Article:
Hugh Hewitt asked this question recently, as a by-product of a discussion that evolved during an appearance at Biola University. His point was that in 2028, for those running for public office, the answer to that question may prove pivotal to their chances of getting elected. That question splinters the conversation into a few directions…why serve?...will it make a difference in my future?...how will it separate me from my peers?...and to Hugh’s larger question…how will I be perceived if I do, or don’t, serve?
I’ll deal with the last question first.
Guy Sajer, in his excellent book, Forgotten Soldier... a recounting of a French citizen’s conscription into the German Wehmacht, because of his mother’s German heritage, interestingly opens with his observation…that upon his return to France after the war…he never met a man his age that had not served in the French Resistance. His inference was that this was a mathematical improbability, and that a large preponderance of the male population in France, were abject liars about their service to their country.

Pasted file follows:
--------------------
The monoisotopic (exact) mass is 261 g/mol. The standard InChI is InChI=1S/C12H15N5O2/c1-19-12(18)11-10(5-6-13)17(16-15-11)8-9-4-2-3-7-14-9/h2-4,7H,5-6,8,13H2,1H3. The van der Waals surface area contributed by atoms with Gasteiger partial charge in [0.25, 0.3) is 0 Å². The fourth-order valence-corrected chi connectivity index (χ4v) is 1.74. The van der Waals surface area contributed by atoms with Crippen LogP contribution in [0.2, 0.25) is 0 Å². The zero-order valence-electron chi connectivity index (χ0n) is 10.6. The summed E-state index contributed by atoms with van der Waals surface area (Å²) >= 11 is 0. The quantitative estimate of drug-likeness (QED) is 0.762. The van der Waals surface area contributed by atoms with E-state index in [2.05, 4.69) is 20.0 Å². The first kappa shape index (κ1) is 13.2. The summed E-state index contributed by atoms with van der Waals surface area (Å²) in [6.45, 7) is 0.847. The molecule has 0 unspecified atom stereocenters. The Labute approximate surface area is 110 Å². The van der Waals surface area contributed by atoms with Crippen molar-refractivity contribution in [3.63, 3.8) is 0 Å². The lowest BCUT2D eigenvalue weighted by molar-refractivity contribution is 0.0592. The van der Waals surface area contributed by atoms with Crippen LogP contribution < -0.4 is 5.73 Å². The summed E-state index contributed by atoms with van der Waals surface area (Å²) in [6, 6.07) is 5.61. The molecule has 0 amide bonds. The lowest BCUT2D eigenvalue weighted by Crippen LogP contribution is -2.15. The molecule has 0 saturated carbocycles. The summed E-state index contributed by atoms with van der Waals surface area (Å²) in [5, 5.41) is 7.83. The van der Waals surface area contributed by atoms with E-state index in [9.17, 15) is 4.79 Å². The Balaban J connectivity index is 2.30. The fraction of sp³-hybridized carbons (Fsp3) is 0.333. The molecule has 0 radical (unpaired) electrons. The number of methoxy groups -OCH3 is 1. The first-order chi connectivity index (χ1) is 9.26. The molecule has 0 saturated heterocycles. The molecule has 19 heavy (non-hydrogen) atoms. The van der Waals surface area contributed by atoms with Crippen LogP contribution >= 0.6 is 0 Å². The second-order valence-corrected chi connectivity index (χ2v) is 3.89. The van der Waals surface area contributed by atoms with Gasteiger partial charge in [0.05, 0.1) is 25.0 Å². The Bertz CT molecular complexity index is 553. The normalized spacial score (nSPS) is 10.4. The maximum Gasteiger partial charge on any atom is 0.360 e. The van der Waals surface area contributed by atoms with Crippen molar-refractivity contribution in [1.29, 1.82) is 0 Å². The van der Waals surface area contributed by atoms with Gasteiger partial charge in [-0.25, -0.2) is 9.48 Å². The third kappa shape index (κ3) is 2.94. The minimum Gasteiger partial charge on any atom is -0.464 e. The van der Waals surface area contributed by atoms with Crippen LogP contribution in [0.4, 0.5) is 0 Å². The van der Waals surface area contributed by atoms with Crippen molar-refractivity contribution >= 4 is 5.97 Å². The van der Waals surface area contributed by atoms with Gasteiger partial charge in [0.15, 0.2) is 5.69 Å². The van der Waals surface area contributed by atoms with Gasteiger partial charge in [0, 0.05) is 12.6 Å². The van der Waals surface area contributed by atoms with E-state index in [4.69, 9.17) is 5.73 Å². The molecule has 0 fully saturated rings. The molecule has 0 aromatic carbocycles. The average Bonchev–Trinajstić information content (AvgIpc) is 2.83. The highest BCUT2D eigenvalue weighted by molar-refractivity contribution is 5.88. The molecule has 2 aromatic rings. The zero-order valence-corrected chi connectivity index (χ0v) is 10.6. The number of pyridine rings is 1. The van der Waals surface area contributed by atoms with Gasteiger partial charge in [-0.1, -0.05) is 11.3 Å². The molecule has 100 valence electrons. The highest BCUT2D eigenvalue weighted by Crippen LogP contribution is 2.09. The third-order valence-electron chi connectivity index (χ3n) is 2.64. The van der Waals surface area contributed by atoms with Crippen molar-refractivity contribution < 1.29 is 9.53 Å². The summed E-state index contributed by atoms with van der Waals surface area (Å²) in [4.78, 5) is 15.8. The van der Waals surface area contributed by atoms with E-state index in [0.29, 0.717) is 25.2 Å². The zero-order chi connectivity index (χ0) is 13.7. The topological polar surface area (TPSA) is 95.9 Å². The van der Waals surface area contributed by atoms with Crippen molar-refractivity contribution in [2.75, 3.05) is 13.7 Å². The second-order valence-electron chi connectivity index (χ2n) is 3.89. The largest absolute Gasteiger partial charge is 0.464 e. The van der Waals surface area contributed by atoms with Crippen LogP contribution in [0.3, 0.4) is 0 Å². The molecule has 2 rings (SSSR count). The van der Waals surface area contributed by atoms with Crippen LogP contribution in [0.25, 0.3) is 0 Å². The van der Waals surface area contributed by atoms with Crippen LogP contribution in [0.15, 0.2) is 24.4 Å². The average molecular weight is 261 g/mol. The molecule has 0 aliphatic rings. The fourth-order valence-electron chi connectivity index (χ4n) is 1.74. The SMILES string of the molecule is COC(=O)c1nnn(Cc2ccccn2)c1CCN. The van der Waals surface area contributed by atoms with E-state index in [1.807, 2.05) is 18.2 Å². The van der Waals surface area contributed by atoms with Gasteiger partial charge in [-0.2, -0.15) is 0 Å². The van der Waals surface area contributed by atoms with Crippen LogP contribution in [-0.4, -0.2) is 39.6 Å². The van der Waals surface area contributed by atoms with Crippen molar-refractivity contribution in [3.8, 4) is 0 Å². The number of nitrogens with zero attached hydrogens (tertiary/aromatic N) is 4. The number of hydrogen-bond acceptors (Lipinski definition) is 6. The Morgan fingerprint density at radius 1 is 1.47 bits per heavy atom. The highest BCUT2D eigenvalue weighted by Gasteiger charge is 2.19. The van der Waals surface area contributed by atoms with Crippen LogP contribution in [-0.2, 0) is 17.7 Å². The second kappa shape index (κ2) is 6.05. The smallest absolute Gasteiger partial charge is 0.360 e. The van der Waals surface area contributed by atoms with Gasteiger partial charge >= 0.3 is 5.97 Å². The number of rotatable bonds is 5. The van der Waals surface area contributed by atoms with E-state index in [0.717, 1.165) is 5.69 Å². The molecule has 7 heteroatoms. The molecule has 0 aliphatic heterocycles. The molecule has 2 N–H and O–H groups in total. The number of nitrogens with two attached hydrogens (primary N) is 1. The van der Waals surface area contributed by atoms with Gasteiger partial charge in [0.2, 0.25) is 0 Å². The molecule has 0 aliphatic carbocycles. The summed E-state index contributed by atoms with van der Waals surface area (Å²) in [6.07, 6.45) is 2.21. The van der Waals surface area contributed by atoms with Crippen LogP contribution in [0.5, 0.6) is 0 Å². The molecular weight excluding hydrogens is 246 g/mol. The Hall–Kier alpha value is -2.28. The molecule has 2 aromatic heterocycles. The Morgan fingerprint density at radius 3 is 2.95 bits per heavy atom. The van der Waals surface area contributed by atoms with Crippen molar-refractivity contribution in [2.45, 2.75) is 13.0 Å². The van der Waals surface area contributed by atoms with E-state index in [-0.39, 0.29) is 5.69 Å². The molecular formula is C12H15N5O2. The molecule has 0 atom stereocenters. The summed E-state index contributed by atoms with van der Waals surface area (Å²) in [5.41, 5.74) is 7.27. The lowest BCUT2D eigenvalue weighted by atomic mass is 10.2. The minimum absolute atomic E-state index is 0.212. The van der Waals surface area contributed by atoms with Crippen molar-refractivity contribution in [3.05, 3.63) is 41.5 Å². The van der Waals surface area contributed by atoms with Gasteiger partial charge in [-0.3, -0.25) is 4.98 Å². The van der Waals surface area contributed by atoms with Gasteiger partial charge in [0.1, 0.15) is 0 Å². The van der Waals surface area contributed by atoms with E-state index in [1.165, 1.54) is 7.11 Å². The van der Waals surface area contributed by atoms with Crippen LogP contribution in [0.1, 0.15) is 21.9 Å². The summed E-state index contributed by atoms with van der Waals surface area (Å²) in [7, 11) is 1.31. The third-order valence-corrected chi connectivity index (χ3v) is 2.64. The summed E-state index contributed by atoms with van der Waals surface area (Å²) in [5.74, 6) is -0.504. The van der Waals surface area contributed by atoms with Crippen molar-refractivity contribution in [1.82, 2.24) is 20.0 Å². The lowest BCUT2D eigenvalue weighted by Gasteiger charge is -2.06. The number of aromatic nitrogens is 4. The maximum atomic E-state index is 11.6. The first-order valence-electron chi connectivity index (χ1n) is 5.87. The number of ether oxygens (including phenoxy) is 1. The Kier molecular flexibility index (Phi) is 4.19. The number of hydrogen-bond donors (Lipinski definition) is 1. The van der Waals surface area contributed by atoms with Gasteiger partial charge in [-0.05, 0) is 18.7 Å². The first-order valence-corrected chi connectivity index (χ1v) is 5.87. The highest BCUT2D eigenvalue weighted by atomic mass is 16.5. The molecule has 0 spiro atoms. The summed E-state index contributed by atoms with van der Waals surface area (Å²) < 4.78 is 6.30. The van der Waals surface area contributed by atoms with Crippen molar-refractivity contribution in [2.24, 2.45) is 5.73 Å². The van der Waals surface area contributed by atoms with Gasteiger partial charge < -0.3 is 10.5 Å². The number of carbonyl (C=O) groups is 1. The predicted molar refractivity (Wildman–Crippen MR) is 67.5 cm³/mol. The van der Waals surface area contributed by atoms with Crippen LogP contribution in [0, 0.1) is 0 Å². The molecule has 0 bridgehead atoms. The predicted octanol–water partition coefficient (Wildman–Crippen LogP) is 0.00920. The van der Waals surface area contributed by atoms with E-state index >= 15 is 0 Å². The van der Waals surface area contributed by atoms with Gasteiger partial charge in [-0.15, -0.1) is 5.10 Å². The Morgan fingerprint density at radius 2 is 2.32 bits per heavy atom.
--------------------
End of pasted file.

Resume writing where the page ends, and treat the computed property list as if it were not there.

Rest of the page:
A credible recounting of the Resistance movement can be found in Raymond and Lucie Aubrac’s account…The French Resistance 1940-1944. This accounting will support Sajer’s inference that few actually served in the Resistance, thus many Frenchmen must have been lying about their participation in resisting the German occupation. Lies, that by their very nature, are intended to mislead the listener as to the bravery of the teller…his selflessness, his courage under fire, his audacity, his sense of purpose, his coolness under pressure, his service to his country or a higher good, his physical hardships endured, and the mental challenges that accompany the depravities of war. When combined, these lies are designed specifically to elevate the stature of the teller in the eyes of all.